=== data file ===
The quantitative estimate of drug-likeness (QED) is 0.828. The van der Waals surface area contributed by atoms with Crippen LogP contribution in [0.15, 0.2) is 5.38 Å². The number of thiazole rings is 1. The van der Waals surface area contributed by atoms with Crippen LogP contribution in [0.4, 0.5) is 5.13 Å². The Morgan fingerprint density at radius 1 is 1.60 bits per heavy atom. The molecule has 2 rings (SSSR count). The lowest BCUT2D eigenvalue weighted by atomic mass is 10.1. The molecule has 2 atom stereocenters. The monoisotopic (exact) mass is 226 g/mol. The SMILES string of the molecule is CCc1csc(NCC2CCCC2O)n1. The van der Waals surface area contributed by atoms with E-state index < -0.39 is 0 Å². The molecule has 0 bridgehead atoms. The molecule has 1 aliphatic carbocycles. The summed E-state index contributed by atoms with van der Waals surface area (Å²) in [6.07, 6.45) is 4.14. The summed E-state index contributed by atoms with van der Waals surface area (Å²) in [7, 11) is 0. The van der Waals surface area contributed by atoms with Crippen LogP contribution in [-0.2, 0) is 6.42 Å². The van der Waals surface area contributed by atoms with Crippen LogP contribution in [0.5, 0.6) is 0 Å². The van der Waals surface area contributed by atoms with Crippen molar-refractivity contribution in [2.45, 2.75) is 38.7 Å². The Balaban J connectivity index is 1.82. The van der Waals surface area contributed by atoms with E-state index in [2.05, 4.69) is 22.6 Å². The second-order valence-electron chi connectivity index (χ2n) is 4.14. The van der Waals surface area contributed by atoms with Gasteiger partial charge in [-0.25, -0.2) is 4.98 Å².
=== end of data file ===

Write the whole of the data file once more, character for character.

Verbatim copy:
The quantitative estimate of drug-likeness (QED) is 0.828. The van der Waals surface area contributed by atoms with Crippen LogP contribution in [0.15, 0.2) is 5.38 Å². The number of thiazole rings is 1. The van der Waals surface area contributed by atoms with Crippen LogP contribution in [0.4, 0.5) is 5.13 Å². The Morgan fingerprint density at radius 1 is 1.60 bits per heavy atom. The molecule has 2 rings (SSSR count). The lowest BCUT2D eigenvalue weighted by atomic mass is 10.1. The molecule has 2 atom stereocenters. The monoisotopic (exact) mass is 226 g/mol. The SMILES string of the molecule is CCc1csc(NCC2CCCC2O)n1. The van der Waals surface area contributed by atoms with E-state index < -0.39 is 0 Å². The molecule has 0 bridgehead atoms. The molecule has 1 aliphatic carbocycles. The summed E-state index contributed by atoms with van der Waals surface area (Å²) in [6.07, 6.45) is 4.14. The summed E-state index contributed by atoms with van der Waals surface area (Å²) in [7, 11) is 0. The van der Waals surface area contributed by atoms with Crippen LogP contribution in [-0.2, 0) is 6.42 Å². The van der Waals surface area contributed by atoms with Crippen LogP contribution in [0.5, 0.6) is 0 Å². The van der Waals surface area contributed by atoms with Crippen molar-refractivity contribution in [2.45, 2.75) is 38.7 Å². The Balaban J connectivity index is 1.82. The van der Waals surface area contributed by atoms with E-state index in [2.05, 4.69) is 22.6 Å². The second-order valence-electron chi connectivity index (χ2n) is 4.14. The van der Waals surface area contributed by atoms with Gasteiger partial charge in [-0.25, -0.2) is 4.98 Å².